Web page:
Edit: I would now recommend checking out Nitro 2! A tailored development environment for Craft, by Pixel and Tonic themselves. It is based on Docker but does most of the heavy lifting for you, so you don't even have to worry too much about that side.
I'll leave my original rationale and info around issues with Windows environments and why something Docker based is the way to go.
I've had a bit of experience with development environments on Windows and it can be a little bit tricky compared to macOS or Linux, because ultimately the Windows filesystem tends to be a problematic for virtualised setups, which I'll explain in more detail below.
First I would say you want to use virtualisation despite my initial statement above. No one should be having to locally configure any form of dev environment these days, messing around with config files etc. MAMP while it does provide GUI and easy way to tweak it, no one has time for that. You ideally want to have a repeatable and easy one command provision process, where all of this is done for you. You want to be able to completely tear down your dev environment and be able to rebuild it in a matter of minutes not hours.
I've tested Vagrant, Nanobox and more recently Docker on Windows. I would recommend Docker because of it's WSL2 ties now. Previously Docker on Windows relied on Hyper-V but now with WSL support (Windows Subsystem for Linux) Docker becomes more attractive and much lighter weight. Because Docker and WSL are tied to the same Linux kernel running within Windows (Yes Windows has a Linux kernel running inside itself now!) meaning performance wise you'll get much better response times from apps than Vagrant or Nanobox can ever achieve. I found Craft 3 to be horribly slow (even with dev mode off) and I'm afraid it is combination of the VM abstraction layer and the Windows filesystem (it sucks for VMs).
Vagrant and Nanobox both struggle because they require a full VM layer pointing to a Windows filesystem mountpoint, this is where your dev environment is hurt on Windows. The Windows filesystem is a pain in the arse when virtualisation is concerned. You will find issues with certain tools i.e. npm with symlinks and many other Windows specific stuff. There's even been specific issues directly impacting Yii2, which did get fixed, but just shows you that Windows can be evil: https://github.com/craftcms/cms/issues/4355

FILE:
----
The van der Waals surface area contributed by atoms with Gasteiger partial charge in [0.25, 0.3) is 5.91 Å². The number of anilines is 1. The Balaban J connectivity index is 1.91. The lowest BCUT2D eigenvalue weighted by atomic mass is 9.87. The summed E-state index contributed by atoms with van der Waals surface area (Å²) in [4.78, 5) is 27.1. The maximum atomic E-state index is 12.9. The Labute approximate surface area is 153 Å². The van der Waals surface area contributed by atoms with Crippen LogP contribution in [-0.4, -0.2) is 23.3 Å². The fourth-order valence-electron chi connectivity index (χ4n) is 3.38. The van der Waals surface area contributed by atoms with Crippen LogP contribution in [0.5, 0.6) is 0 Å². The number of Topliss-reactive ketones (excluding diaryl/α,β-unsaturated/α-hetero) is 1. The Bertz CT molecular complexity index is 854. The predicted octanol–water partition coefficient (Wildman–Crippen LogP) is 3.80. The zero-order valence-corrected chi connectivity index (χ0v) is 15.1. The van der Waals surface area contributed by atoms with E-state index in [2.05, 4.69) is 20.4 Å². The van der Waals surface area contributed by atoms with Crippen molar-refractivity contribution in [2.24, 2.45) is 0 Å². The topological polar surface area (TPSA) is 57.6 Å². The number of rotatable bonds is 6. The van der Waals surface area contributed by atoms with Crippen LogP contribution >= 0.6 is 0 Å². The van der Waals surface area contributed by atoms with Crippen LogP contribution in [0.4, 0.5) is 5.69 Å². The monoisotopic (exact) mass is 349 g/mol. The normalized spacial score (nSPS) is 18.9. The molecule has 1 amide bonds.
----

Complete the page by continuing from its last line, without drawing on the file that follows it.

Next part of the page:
Docker has the advantage of WSL support and having the concept of containers. So think all the services needed like Apache/nginx (webserver), MySQL/Postgres (database backend), PHP-FPM etc, these can all be in their own containers rather than a single VM in comparison. This has the advantage of being able to swap out or change only certain elements when needed. Example: Fancy switching from Apache to NGINX? Easy, just change you web server container. Want to go to Postgres instead of MySQL? Cool, just switch your DB container.
With Docker, you can literally script the entire process with a
Dockerfile to automate the build and provisioning of a development environment. There are also great resources from the community around Docker. Even Pixel and Tonic have official purpose build docker images for Craft CMS 3 development.
The documentation on how to use them is a little lacking currently, but there's also an excellent walkthrough from Andrew Welch around a complete walkthrough of Docker environment: https://nystudio107.com/blog/an-annotated-docker-config-for-frontend-web-development, other Craft CMS developers have shared their Docker setups as well. A lot of them share the same common foundation, but may differ in some areas depending on requirements.
The end result, you can literally run one command
docker-compose up and everything else is provisioned for you. So that's why I'd recommend Docker. While it is a VM like Vagrant and Nanobox, it's about as lightweight as it can get, coupled with WSL2, I'm pretty sure it's going to be the fastest environment as well (aside from running natively on something like IIS).
The alternative would be running an environment on the host directly without virtualisation to avoid issues with volume mounts and such, this however puts more liability on yourself to configure things however, which as per my original statement, nobody has time for that! But you could even use IIS which is the native web server for Windows.